Note: The Taxpayer Certainty and Disaster Tax Relief Act of 2020, signed in December 2020, extended the deadline for eligible systems to qualify for this tax credit. Wind projects started in either 2020 or 2021 will qualify for a production tax credit at 60% of the full rate on the electrical output for 10 years. Tax credits for other technologies may be claimed at the full rate.
The federal renewable electricity production tax credit (PTC) is an inflation-adjusted per-kilowatt-hour (kWh) tax credit for electricity generated by qualified energy resources and sold by the taxpayer to an unrelated person during the taxable year. The duration of the credit is 10 years after the date the facility is placed in service for all facilities placed in service.
Originally enacted in 1992, the PTC has been renewed and expanded numerous times, most recently by the Taxpayer Certainty and Disaster Relief Act of 2020.
The tax credit amount is $0.015 per kWh in 1993 dollars for some technologies and half of that amount for others. The amount is adjusted for inflation by multiplying the tax credit amount by the inflation adjustment factor for the calendar year in which the sale occurs, rounded to the nearest 0.1 cents. The Internal Revenue Service (IRS) publishes the inflation adjustment factor no later than April 1 each year in the Federal Register. For 2020, the inflation adjustment factor used by the IRS is 1.6687.
Earlier legislation introduced a step down of the credit amount for wind, while phasing out the credit for other technologies. Subsequent legislation has pushed back the stepdown for wind and the phase out for other technologies. As such, the credit today includes a 40% step-down in the credit amount for wind, but other technologies can receive the full credit amount. Applying the inflation-adjustment factor for the 2020 calendar year, and the 40% step-down for wind, the production tax credit amount is as follows:
Geothermal and Closed-Loop Biomass: $0.025/kWh
Open-Loop Biomass, Hydroelectric, Landfill Gas, Waste-to-Energy, and Marine Technologies: $0.013/kWh
The duration of the credit is 10 years after the date the facility is placed in service. Two exceptions applied to facilities placed in service more than a decade ago:
open-loop biomass, geothermal, small irrigation hydro, landfill gas, and municipal solid waste combustion facilities placed into service after October 22, 2004, and before enactment of the Energy Policy Act of 2005, on August 8, 2005, were only eligible for the credit for a 5-year period, and
open-loop biomass facilities placed in service before October 22, 2004, were eligible for the 5-year period beginning January 1, 2005.
Investment Tax Credit in Lieu of Claiming the PTC
Renewable energy facilities placed in service after 2008 and commencing construction prior to 2018 (or 2020 for wind facilities) may elect to make an irrevocable election to claim the Investment Tax Credit (ITC) in lieu of the PTC. Wind facilities making such an election will have the ITC amount reduced by the same phase-down specified above for facilities commencing construction in 2017, 2018, or 2019.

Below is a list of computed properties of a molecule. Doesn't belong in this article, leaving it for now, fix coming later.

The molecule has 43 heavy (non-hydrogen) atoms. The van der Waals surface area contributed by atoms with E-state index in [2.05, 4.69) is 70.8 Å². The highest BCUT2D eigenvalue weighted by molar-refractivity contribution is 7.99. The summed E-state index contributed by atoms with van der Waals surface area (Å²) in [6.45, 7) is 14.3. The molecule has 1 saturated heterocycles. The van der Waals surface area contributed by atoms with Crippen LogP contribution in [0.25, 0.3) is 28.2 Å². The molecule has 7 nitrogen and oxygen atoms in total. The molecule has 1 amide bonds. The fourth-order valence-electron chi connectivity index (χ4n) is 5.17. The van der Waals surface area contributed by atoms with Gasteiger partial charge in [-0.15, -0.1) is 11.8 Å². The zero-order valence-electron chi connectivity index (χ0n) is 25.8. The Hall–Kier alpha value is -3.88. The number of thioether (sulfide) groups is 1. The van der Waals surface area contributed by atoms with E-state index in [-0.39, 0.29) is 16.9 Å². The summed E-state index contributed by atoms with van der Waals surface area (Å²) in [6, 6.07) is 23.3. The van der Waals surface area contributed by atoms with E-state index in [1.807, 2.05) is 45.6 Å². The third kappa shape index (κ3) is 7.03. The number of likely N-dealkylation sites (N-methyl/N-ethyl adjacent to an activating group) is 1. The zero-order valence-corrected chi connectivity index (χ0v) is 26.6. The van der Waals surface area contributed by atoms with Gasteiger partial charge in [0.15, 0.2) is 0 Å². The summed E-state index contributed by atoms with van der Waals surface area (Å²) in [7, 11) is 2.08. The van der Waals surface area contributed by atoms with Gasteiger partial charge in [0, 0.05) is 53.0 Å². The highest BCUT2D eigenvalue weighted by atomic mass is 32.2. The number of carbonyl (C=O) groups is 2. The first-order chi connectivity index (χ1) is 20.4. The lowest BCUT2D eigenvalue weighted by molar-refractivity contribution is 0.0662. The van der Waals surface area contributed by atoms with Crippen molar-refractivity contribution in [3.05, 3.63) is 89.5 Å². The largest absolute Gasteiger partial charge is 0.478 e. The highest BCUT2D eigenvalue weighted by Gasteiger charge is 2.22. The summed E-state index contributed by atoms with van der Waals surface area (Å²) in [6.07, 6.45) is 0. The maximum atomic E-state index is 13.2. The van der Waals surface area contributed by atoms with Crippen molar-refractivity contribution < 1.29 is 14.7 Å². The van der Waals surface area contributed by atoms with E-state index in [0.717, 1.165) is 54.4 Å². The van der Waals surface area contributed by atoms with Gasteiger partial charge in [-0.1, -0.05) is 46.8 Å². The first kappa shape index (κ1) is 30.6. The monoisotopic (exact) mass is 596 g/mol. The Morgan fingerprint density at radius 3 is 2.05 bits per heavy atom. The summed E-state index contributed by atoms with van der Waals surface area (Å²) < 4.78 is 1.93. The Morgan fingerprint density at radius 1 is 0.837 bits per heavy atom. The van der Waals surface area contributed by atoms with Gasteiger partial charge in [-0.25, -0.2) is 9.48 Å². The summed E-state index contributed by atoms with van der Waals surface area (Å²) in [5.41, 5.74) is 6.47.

Process for Claiming
The credit is claimed by completing Form 8835, "Renewable Electricity Production Credit," and Form 3800, "General Business Credit." For more information, contact IRS Telephone Assistance for Businesses at 1-800-829-4933.
Determination of Commencing Construction
To claim the PTC, construction on an eligible project must have “commenced construction” prior to January 1, 2015. The IRS has issued guidance on how it will evaluate whether construction has commenced in IRS Notices 2013-29, 2013-60, 2014-46, 2015-25, and 2016-31(please see the full text of these notices for complete information on determining the commencing of construction). The guidelines establish two methods—a “physical work” test and a 5% safe harbor (see sections below for details)—to determine when construction has begun on a qualified facility. Meeting the criteria of either method is sufficient to demonstrate that construction has commenced.
Both methods require that a taxpayer make continuous progress towards completion once construction has begun by meeting the Continuous Construction Test (to satisfy the Physical Work Test) or the Continuous Efforts Test (to satisfy Safe Harbor). If a taxpayer places a facility in service during a calendar year that is no more than four calendar years after the calendar year during which construction of the facility began, the facility will be considered to satisfy the Continuity Safe Harbor
Physical Work Test
The physical work test provides that a taxpayer may establish the beginning of construction by beginning "physical work of a significant nature.” The physical work test is based on the nature of the work performed rather than the cost of the work; if the work performed is of a significant nature, then “there is no fixed minimum amount of work or monetary or percentage threshold required to satisfy the Physical Work Test” (Notice 2014-46).
Notice 2013-29 provides several examples of actions that constitute work of a significant nature, including:
for a facility that produces electricity from a wind turbine, the beginning of the excavation for the foundation, the setting of anchor bolts into the ground, or the pouring of the concrete pads of the foundation;
physical work on a custom-designed transformer that steps up the voltage of electricity produced at the facility to the voltage needed for transmission; and
beginning construction of roads integral to the activity performed by the facility including onsite roads used for moving materials to be processed (e.g., biomass) and roads for equipment to operate and maintain the facility.
Safe Harbor with respect to a facility is demonstrated by showing that 5% or more of the total cost of the facility was paid or incurred.